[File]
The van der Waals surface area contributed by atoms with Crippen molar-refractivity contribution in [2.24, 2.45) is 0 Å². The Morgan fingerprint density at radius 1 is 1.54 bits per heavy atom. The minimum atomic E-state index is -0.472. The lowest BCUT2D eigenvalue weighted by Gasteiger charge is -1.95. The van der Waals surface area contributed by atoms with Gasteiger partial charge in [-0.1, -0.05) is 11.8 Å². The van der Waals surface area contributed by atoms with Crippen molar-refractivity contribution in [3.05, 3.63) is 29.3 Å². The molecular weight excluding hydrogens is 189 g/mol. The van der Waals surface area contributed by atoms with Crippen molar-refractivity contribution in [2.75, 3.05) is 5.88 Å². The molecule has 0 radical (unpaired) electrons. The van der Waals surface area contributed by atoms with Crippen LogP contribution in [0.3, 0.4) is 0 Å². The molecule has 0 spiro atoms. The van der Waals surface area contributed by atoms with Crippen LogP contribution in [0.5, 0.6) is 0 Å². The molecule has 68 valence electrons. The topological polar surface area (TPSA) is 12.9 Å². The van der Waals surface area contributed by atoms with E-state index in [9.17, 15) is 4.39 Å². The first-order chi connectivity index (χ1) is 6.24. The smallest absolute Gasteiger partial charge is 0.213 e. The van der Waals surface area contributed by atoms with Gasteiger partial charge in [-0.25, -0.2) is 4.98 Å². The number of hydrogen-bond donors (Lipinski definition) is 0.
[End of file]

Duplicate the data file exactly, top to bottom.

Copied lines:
The van der Waals surface area contributed by atoms with Crippen molar-refractivity contribution in [2.24, 2.45) is 0 Å². The Morgan fingerprint density at radius 1 is 1.54 bits per heavy atom. The minimum atomic E-state index is -0.472. The lowest BCUT2D eigenvalue weighted by Gasteiger charge is -1.95. The van der Waals surface area contributed by atoms with Gasteiger partial charge in [-0.1, -0.05) is 11.8 Å². The van der Waals surface area contributed by atoms with Crippen molar-refractivity contribution in [3.05, 3.63) is 29.3 Å². The molecular weight excluding hydrogens is 189 g/mol. The van der Waals surface area contributed by atoms with Crippen molar-refractivity contribution in [2.75, 3.05) is 5.88 Å². The molecule has 0 radical (unpaired) electrons. The van der Waals surface area contributed by atoms with Crippen LogP contribution in [0.3, 0.4) is 0 Å². The molecule has 0 spiro atoms. The van der Waals surface area contributed by atoms with Crippen LogP contribution in [0.5, 0.6) is 0 Å². The molecule has 68 valence electrons. The topological polar surface area (TPSA) is 12.9 Å². The van der Waals surface area contributed by atoms with E-state index in [9.17, 15) is 4.39 Å². The first-order chi connectivity index (χ1) is 6.24. The smallest absolute Gasteiger partial charge is 0.213 e. The van der Waals surface area contributed by atoms with Gasteiger partial charge in [-0.25, -0.2) is 4.98 Å². The number of hydrogen-bond donors (Lipinski definition) is 0.